Brown shirts, white sheets, red hats: Beware politicized colors

Brown shirts, white sheets, red hats: Beware politicized colors
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Symbolism is critical to the political process, perhaps essential. At the ballot box, voters take these symbols in with them to identify a candidate who aligns that symbol with their political beliefs.

Catchphrases, articles of clothing, and color are all part of our political paradigm. It allows supporters of a candidate to identify with others of like mind. Collective identity builds a base upon which a candidate wins an election and to govern.


There is nothing sinister about any of this in a larger sense. However, it can be sinister, divisive and calculating, with an ultimate goal of control and governance by fear and hate.

It is this sinister calculus that citizens should be wary of, particularly citizens of liberal democracies where freedom of speech and expression are hallmarks to that democracy.

Politicians who have motives other than good governance can hide behind the shield of these freedoms, emerging to use their symbols to assist them in taking political control for more sinister reasons.

Modern history is replete with symbols, particularly clothing and colors, where politicians legitimately gain power, pivot and seize ultimate control. Adolf Hitler and his henchmen were masters of using symbols and colors to create a national socialist agenda. The “Brownshirts,”  party enthusiasts who believed in a greater Aryan nation, come quickly to mind.

In America, symbolism and colors also play an important part in our political and social discourse. Red and blue seem to be popular colors, also white. Suffragists wore a yellow sash, and the color white has symbolized the emancipation of women unifying for a proper cause. However, the white robe of the Ku Klux Klan captures how symbols and color can be used to promote division, hate and fear for the sordid purpose of promoting a white America.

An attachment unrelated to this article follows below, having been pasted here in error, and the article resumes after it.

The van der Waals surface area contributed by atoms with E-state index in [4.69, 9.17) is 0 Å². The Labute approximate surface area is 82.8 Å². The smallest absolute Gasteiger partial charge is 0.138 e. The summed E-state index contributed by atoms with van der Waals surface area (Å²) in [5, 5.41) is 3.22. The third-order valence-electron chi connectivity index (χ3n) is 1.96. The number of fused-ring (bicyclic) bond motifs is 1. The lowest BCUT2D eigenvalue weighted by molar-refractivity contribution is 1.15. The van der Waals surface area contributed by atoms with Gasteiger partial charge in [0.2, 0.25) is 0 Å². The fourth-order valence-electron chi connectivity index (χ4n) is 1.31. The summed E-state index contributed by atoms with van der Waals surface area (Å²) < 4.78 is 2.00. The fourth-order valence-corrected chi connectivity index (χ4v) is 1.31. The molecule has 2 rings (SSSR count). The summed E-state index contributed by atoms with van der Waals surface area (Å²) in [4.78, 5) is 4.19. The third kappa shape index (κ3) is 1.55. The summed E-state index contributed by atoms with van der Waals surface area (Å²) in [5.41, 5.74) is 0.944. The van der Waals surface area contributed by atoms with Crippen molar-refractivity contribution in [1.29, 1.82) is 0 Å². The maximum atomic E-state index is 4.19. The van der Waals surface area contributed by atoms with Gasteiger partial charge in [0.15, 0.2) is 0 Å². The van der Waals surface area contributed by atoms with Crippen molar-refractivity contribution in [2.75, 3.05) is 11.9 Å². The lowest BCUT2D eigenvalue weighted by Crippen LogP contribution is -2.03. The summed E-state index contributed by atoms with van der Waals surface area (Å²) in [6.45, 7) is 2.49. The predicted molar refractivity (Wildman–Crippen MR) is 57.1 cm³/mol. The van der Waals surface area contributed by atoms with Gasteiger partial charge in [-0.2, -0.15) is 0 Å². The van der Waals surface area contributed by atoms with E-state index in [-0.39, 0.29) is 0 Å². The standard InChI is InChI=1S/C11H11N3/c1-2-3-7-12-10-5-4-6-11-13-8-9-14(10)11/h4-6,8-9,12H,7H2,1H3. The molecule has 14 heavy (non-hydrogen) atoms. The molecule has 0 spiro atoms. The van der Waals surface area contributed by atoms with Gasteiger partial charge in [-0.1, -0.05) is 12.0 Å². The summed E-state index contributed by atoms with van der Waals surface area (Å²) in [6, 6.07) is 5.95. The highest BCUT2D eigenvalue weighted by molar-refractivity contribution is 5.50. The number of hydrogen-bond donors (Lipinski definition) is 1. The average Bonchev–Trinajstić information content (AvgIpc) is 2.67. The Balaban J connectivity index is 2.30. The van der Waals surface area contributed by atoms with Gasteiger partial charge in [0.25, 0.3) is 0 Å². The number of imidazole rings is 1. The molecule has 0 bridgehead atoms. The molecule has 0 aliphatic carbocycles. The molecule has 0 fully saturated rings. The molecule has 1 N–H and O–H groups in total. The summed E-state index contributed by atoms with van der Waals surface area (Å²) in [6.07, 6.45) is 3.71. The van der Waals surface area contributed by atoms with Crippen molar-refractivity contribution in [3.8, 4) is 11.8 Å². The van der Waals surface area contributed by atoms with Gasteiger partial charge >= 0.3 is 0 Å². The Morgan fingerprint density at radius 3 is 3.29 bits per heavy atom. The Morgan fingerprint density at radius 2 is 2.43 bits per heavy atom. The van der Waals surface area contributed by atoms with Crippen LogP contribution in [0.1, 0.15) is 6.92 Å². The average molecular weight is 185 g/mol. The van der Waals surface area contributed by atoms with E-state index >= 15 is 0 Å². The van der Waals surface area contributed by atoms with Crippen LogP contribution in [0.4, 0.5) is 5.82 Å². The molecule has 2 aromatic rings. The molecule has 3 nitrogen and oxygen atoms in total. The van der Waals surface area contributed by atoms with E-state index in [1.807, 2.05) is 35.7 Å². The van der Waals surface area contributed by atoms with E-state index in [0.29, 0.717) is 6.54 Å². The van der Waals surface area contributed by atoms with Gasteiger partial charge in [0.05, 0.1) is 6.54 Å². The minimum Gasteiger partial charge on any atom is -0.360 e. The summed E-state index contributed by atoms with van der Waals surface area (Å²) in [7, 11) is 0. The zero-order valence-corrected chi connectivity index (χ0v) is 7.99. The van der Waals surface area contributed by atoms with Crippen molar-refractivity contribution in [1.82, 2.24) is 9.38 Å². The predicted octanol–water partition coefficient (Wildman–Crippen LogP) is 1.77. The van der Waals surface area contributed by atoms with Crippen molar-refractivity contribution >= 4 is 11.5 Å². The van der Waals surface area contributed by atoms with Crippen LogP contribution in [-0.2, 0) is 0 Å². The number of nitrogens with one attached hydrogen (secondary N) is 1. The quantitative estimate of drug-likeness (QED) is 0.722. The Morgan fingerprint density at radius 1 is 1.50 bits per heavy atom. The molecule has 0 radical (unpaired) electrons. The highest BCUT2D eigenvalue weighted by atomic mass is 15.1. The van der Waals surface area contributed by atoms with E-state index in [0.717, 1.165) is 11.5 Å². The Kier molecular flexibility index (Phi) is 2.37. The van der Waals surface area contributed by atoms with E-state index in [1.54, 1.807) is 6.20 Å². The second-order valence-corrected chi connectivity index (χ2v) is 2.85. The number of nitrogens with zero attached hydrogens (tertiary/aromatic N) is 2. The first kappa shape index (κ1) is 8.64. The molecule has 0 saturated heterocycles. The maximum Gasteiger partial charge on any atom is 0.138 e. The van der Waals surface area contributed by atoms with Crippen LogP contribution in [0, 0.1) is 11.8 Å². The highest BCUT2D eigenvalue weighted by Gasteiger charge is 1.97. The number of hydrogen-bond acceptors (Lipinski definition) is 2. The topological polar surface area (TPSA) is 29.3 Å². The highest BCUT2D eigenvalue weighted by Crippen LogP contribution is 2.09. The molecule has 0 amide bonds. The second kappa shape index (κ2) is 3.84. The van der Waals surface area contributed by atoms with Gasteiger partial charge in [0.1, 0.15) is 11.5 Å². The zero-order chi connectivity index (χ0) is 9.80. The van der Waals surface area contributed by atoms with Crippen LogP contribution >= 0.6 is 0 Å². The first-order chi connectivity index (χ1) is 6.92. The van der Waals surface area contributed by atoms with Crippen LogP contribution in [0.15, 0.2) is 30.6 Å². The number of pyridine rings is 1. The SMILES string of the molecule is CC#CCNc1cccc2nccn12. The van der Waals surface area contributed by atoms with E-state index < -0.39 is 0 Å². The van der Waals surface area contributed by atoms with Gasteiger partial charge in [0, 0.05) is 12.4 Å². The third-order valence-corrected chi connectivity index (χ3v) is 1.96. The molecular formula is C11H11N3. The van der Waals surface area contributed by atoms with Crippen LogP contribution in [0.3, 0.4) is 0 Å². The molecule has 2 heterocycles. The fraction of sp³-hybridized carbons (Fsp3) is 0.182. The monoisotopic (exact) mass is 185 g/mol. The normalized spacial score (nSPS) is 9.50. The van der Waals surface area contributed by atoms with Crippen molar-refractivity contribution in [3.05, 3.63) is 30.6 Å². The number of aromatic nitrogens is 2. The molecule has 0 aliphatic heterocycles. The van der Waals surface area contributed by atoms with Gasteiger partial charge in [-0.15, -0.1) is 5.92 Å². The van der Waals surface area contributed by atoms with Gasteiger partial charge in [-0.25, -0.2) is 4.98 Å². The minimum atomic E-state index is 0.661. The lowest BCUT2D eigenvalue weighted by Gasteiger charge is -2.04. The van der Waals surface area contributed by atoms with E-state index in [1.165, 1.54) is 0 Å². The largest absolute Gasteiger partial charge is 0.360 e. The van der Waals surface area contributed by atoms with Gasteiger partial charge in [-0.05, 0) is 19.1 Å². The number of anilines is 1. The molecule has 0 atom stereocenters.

Over the past two years, another colored article of clothing has entered the political arena: a red hat. The “MAGA hat,” for President TrumpDonald John TrumpThe Memo: Biden seeks revival in South Carolina Congress eyes billion to billion to combat coronavirus Sanders makes the case against Biden ahead of SC primary MORE’s “Make America Great Again” slogan, has come to identify not just the president’s political agenda but those who have bought into his philosophy.

Who would imagine the laudable political goal of making America great again would turn into an abbreviated hate symbol, but it has. We are now seeing the visceral reactions to that red hat — creating embarrassment, tension and injury on all sides. Many of those who wear the MAGA hat do so at their own peril; some may wear it looking for a fight. The only safe place to wear the red hat now appears to be at political rallies.

None of this is good. It divides, and ultimately harms, America, which has as its motto “E pluribus unum,” or, “Out of many, one.” The red hat has come to stand in the minds of Trump's critics for a generally white exclusivity that America has not seen since another article of clothing — a white robe — was used for the same reason.

As America demographically becomes a more multiethnic nation, the country that our nation’s motto contemplates, some white Americans apparently are clinging to an America that does not exist and hasn’t for some time.

To many people, the red hat symbolizes that desperation, the last gasp of a white America of the past, not of the future. The transition to what America will be is causing political unrest, but that demographic change is inevitable. The red hat represents a lost cause, as did brown shirts and white sheets.

I am always reminded of a unified multiethnic nation, a great America, by this Helen Keller quote: “Alone we can do so little; together we can do so much.”

David M. Crane served as the chief prosecutor of the Special Court for Sierra Leone. He served more than 30 years in the U.S. government, in positions including senior inspector general, Department of Defense, and assistant general counsel of the Defense Intelligence Agency. He is a professor and distinguished scholar in residence at Syracuse University College of Law.